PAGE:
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http://psychology.about.com/od/childcare/f/authoritarian-parenting.htm

I have been raised by authoritarian parents. I have both low self esteem as well as a lack of self discipline.

I want to understand the relation between the two.

Why does authoritarian parenting style result in children with low self esteem and lack of self discipline?

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    before you accept a result of (frankly, extremely wishy-washy sounding) psychology finding as gospel truth, you may want to consider 2015 finding that half of psycjology studies' results aren't reproducible (more user friendly overview) – user3143 Oct 9 '15 at 19:41
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    I was raised by extremely authoritarian parents, and although I do have self esteem issues I do not lack in self discipline. Quite the opposite. And my self esteem issues can be traced as much to my severe ADHD as to authoritarian parenting, although most of my siblings seem to have gotten the low self esteem thing. It is the constant focus on criticism (if it ain't broke don't mention it). I read somewhere that you should be giving positive feedback to your kids 4-5 times as often as negative. This is something I find it very hard to do as a parent. – Francine DeGrood Taylor Oct 9 '15 at 19:50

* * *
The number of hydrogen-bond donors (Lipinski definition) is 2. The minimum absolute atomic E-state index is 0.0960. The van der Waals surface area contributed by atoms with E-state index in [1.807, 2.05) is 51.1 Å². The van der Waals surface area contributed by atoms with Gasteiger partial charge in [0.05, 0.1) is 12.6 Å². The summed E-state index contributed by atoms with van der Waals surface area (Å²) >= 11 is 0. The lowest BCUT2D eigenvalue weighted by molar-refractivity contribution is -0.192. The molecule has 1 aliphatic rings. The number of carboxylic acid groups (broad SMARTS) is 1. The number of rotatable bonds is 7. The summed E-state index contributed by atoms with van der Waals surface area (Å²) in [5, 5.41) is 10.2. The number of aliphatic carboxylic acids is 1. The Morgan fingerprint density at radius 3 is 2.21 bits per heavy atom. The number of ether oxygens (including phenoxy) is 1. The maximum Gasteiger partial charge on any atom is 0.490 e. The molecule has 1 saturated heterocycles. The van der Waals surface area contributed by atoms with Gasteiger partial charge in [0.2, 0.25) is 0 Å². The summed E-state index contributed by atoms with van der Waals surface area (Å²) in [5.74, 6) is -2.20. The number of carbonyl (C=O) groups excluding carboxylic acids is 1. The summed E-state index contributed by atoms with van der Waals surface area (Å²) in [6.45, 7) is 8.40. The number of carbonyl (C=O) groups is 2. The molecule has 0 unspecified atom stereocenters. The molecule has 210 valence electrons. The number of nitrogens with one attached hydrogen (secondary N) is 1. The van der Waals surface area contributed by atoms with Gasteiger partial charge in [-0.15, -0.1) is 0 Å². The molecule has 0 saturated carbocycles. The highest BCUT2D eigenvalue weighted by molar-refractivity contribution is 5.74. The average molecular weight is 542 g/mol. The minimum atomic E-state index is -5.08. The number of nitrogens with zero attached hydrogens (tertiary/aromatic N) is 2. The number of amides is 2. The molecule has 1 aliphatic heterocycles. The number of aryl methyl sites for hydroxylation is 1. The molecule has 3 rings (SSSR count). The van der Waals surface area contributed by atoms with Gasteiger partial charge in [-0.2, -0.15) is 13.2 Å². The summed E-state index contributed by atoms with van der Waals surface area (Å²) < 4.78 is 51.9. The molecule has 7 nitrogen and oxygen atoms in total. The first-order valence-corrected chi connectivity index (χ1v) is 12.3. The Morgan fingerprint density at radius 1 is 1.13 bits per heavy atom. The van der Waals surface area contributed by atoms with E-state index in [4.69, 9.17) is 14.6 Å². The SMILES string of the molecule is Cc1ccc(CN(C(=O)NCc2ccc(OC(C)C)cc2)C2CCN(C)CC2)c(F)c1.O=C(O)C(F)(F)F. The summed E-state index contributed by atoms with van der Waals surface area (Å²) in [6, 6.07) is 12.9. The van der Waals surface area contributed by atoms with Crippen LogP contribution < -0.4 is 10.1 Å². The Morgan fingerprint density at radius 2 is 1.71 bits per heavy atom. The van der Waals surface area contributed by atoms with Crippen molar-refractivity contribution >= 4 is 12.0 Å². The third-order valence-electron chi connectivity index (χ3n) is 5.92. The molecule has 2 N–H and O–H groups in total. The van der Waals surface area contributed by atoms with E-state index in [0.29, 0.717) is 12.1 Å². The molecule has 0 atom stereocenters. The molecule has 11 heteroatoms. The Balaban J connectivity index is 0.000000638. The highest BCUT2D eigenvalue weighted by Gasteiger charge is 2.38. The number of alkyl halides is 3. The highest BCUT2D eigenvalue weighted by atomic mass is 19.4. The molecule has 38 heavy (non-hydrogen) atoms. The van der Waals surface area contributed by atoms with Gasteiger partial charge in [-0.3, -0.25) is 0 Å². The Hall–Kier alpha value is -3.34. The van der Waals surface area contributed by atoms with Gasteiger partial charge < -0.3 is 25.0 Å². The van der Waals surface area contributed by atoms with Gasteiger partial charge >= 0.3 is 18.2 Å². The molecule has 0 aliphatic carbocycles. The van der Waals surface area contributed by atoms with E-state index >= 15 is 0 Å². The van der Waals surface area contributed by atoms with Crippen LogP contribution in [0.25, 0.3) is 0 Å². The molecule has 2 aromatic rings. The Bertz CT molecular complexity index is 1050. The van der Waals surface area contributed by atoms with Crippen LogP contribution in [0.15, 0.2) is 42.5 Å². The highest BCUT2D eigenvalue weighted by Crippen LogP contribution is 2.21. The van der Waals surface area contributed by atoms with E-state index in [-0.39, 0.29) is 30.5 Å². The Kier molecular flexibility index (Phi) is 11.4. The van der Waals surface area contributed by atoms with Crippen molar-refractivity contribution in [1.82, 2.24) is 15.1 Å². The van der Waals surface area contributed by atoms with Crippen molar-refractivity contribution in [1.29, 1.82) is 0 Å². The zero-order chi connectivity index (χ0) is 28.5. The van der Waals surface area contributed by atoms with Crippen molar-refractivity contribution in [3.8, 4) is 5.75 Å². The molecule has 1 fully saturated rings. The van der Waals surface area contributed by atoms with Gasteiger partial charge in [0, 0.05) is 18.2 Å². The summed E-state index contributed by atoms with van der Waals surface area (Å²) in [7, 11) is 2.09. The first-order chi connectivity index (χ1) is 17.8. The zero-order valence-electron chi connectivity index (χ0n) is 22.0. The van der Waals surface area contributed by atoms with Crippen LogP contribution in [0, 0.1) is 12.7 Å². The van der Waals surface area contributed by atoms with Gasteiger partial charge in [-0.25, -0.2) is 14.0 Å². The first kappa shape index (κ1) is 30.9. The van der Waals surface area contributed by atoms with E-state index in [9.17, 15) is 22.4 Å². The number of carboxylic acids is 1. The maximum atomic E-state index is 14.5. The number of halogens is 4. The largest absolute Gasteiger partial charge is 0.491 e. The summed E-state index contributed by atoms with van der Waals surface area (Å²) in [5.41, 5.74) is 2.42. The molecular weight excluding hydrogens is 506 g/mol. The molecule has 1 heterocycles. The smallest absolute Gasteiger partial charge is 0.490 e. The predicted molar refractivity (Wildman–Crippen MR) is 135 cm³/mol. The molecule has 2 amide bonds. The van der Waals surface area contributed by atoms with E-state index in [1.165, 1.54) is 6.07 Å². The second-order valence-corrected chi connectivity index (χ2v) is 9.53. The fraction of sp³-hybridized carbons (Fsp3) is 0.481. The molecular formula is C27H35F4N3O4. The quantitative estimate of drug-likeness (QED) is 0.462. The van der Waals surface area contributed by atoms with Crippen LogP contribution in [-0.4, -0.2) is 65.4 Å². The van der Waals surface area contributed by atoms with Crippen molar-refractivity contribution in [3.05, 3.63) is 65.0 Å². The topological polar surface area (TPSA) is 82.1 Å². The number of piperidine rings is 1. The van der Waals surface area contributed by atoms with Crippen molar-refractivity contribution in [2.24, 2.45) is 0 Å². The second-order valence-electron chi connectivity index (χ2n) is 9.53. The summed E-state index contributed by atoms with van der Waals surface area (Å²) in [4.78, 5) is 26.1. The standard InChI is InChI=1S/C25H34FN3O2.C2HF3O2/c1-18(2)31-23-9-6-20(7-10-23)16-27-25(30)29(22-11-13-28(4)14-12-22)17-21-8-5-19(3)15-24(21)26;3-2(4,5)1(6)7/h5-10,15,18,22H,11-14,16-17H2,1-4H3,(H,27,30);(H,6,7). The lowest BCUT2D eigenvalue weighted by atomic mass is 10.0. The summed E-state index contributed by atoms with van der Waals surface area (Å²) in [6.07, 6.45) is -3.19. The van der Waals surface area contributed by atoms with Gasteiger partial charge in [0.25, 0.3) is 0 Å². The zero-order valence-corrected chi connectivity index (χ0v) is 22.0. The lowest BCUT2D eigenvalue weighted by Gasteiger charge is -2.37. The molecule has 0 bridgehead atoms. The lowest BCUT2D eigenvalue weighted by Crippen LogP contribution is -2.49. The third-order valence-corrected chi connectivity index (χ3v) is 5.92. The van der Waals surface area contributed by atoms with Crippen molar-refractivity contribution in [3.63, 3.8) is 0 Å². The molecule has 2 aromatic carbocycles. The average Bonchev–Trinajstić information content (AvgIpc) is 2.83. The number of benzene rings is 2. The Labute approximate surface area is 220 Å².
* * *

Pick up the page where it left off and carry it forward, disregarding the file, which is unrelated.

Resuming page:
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    OTOH, my husband was raised in a very close knit, very positive environment, which has led to other problems. His mother taught him that he was brilliant, could do anything, etc, and this caused problems when he "hit the pavement" once he left the shelter of his home. It has made him very approval seeking and constantly disappointed with a world who will not give him the approval that his mother did. – Francine DeGrood Taylor Oct 9 '15 at 19:53